Growing in a shrinking market
The stock-in-trade for banks is money, and when there is progressively less of it to go around, competition for it is bound to intensify.
FINANCIAL SECTOR SPOTLIGHT with Omen Muza
Falling commodity prices mean that there will be less liquidity coming into the country, since Zimbabwe relies significantly on export of primary commodities, and the drought situation means more money will be going out of the country in exchange for grain and other food imports.
For marketers, their work is cut out for them — to ensure that their institutions enjoy a bigger or at least standstill share of a shrinking cake.
The cake is also getting smaller in no small part due to dwindling disposable incomes, as people lose jobs, so any growth of market share will have to take place in the context of a contracting overall market.
But that’s not to say growth will no longer be possible — it will still be possible, but will have to be at the expense of someone else.
The big question in banking is: Are there growth markets somewhere, anywhere, out there waiting for banks to swoop on them?
Maybe, but before I explore such areas of potential growth, let me sound a note of caution to marketers.
Paradigm shift needed
Folks, gone are the days when customers could easily be swayed or snared by a few high sounding words. In this dollarised environment, it is all about the value proposition on the table in exchange for the customer’s hard-earned money.
Marketers will have to realise that it’s less about their sophisticated (and often cryptic) messages and more about the underlying products, and the solutions they offer.
It’s all about getting closer to the clients and offering them increased convenience at affordable costs.
Marketers must step back and disengage from the usual habit of self-praise.
Instead of the long puff pieces about how good your own products are, let those who use them — your customers — say how good the products are.
People like to hear the good experiences of others, and usually get influenced positively themselves.
My view is that if you really want to improve, you must find ways of giving customers the opportunity to praise or trash your products — only then can you begin to earn their trust, and eventually, their brand loyalty.
You have to be brave (and honest enough) to accept both bouquets and brickbats in equal measure.
Do you really want to find out what customers think about your institution and your product? Of course you do! So, what are you waiting for?
Instead of sitting in your plush office and drinking copious amounts of tea, go out there and get your hands dirty!
Ask those standing in a queue at your branch what they think and how you can improve or go to one of your branches unannounced and experience your own products.
You will be surprised, not only by what you encounter, but what you can achieve if you pay enough attention.
If you want to tell your customers what’s good for them, you have to be willing to walk a mile in their shoes. Think about how you can empower, enable and engage your customers.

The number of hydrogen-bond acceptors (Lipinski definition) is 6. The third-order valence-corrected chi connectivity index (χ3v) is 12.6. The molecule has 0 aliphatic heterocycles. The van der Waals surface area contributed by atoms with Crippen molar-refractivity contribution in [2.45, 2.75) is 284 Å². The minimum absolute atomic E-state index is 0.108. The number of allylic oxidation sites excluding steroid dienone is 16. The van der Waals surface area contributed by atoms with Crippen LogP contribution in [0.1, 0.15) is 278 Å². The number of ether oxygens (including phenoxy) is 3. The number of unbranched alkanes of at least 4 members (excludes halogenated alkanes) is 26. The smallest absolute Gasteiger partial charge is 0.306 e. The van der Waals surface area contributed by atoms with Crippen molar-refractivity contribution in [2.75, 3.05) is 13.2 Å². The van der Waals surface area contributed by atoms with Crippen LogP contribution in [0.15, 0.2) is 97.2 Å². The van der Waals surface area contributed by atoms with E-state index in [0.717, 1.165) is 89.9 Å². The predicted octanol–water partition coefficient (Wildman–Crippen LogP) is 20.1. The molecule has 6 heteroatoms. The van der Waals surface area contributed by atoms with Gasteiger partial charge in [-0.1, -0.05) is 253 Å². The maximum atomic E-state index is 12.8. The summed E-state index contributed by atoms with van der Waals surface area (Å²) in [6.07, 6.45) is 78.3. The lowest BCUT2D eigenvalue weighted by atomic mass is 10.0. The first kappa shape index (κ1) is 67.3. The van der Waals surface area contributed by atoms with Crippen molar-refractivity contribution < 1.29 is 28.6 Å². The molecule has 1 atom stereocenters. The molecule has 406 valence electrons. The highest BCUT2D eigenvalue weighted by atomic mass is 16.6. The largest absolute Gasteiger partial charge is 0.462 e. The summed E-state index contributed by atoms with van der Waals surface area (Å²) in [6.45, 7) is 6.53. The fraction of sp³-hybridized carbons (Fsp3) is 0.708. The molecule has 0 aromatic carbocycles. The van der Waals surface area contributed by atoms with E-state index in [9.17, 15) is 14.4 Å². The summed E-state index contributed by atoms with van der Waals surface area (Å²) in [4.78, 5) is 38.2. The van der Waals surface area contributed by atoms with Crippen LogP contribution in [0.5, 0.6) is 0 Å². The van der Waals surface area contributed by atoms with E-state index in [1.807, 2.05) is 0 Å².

Can any of these three happen while you are sitting in your office? Can it happen when you don’t use your own products?
Now, let’s talk about where we can find pockets of opportunity for banking institutions.
Tapping into the unbanked market segments
For a while now, it has been said that the money has retreated to the nooks and crannies of the informal markets; although no one has ever been able to tell us exactly how much is hiding there.
So, without thinking too much, this is a natural starting point for anyone wanting to grow their financial services business.
As a marketer, I would be keen to know what products the company has developed, is developing or intends to develop in order to satisfy the needs of those who would rather keep their money outside formal banking channels. They need some convincing.
Closure of correspondent bank accounts: What’s the bright side?
The closure of United States dollar nostro accounts by some correspondent banks means that some local banks will lose the ability to process international payments in the US dollar currency, at least until they restore relationships with new partners.
For those not affected by this development, it can be an opportunity to attract new business.
As a marketer, what message do you craft to attract these new customers on the basis of real value offered, without merely capitalising on (and even celebrating) the misfortunes of your peers in the market?
Grain imports: What part do you play?
It is now all too clear that we have a drought situation on our hands and the country will have to import tonnes of grain worth millions of dollars in order to feed its people until the next farming season.
As a marketer, I have to be aware of what part my organisation can play in the value chain for grain imports. Are we solving, at least one problem there, or are we just watching?
Yes, importing grain when we can grow it is not in itself something to celebrate, but now that it has become necessary for us to do so, we might as well make some clean honest money doing it, can’t we? Are we playing a funding role or a payment processing one role or both?
Omen N Muza edits the MFSB. You can view his LinkedIn profile at zw.linkedin.com/pub/omen-n-muza/30/641/3b8 or initiate contact on firstname.lastname@example.org.